[tmtranscripts] Woods Cross. Abrm. 2/7/99 Mission callings. Mary Magdalene

CalvinMcke at aol.com CalvinMcke at aol.com
Sun Feb 14 11:18:41 PST 1999

Woods Cross Group
Feb. 2, 1999
TR: Nina

Present: Ellen, Nina, Christopher, Zach, Alanna, Calvin, 
Miriam, Rachel, Samuel.

I am ABRAHAM. Welcome. I would express my gratitude 
to you for allowing me to do what I love. I thank you for 
your respect concerning my mission assignment and 
my contribution to the whole of the Correcting Time.

Our discussion on mission callings could perhaps be 
termed by some individuals as controversial, for we 
show respect for each individual's mission regardless 
of what that may be. Some may perform great public 
works while other's mission is on a more personal level. 
We respect the fact that each one of us are called. We 
do not regard any one mission calling as being more 
noble than others. 

Mary Magdalene could attest to that. She found it her 
supreme joy to escort dying fellows to the light with the 
words of the Master. She found purpose in feeding one 
who could not feed themselves. She found fulfillment 
in causing a child to laugh, and be lifted up. Her works 
were not for kings nor large groups of people. No. Her 
works were not recorded on paper. Her name is not 
used as are the names of various saints and heroes, 
and even in the knowledge of this, many found her 
supreme joy to be in the fine details of her work. 

Mary found Father to be providing material she needed 
to mix medicines to minister to her fellows. She could 
see Father's fingerprints on an individual who said he 
was led to her. She could find Father arranging small 
coincidences that made her mission work possible, 
and, therein, lied her joy. 

Most mission callings are by no means rewarding in 
a material way. Most callings are indeed messy with 
chaotic elements. The work of the Father can be found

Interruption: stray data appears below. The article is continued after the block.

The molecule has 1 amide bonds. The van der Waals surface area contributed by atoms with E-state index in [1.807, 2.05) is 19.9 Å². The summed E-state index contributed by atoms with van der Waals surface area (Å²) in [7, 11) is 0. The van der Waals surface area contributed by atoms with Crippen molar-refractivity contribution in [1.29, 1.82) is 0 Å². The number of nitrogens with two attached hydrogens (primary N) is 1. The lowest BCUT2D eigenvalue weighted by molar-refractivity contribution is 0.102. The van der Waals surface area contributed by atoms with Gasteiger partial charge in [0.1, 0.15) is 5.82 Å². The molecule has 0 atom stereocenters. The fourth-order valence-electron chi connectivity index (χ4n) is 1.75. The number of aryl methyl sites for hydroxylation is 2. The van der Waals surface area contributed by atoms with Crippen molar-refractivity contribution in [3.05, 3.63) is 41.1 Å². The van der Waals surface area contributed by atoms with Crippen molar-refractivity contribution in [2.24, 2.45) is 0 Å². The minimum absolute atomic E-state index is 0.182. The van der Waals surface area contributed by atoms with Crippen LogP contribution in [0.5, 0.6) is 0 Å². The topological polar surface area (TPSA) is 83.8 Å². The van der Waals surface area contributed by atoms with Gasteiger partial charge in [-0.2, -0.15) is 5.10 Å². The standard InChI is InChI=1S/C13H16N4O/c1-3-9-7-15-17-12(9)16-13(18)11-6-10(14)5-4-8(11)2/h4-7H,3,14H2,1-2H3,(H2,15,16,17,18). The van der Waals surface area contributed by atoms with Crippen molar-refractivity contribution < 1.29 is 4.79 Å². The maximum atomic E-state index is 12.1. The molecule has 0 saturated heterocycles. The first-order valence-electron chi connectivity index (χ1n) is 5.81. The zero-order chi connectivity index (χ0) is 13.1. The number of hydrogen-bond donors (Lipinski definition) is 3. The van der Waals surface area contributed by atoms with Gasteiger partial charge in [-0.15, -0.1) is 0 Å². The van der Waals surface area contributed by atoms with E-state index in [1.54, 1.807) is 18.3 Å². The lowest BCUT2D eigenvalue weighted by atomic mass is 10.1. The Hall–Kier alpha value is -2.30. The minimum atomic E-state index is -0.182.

to be irreverent, or not seemingly divine.

When we view the Master's life on Urantia we can find 
him in the midst of much turmoil. He was looked upon 
as being either eccentric or the King of the Jews. He was 
continually sought after for either boldness for not teaching 
from the set scriptures, or, for his unknown source of 
knowledge he had within. 

Many times had he found himself in the midst of controversy 
and discomfort. His mission was anything but glamor and 
self-glorifying. How was he able to remain steadfast in the 
Father's work? Could he have said... ‘I only  wanted to help 
and my ministrations were refused?... therefore, I withdraw?' 

What kept the Master motivated? How could he do such 
great works without the approval from his people? After what 
seemed like failure, how could he continue to spread light and 

The Master always exclaimed..."You go before I, Father - that 
your will may become apparent to me when I arrive." Jesus, 
in his faith, had not even entertained the idea... ‘How can I be 
remembered as a great spiritual teacher,' no. His continual 
mantra was always... ‘Father your will be done... You are my 
cause for glorifying you.'

As you answer your calling do you find Father's fingerprints 
there-in. The literal perception of Father's opening doors for 
you in your mission work draws you closer to Him. As you 
work, can you see his work. As you step forth in faith to 
answer your callings, can you certainly become closer to 

As the Master went about the Father's business could he 
be made to rejoice at seeing Father's hand in everything. 
To serve is to gain closeness with the creator of creators. 
Service is found throughout your eternal career, and is, in 
fact, a guide post to Paradise where Father dwells. Yes. 

This week, as you answer your calling, look for his fingerprints 
to open doors. Be aware that as you serve in whatever capacity, 
your relationship becomes stronger with Father. As you serve, 
your faith builds a mightier foundation. 

All acts of service may not be wonderful in the eyes of men, 
and yet, when performed for the Father's glory, is there a great 
upliftment in personal attitude. That is all. Until next week, Shalom.

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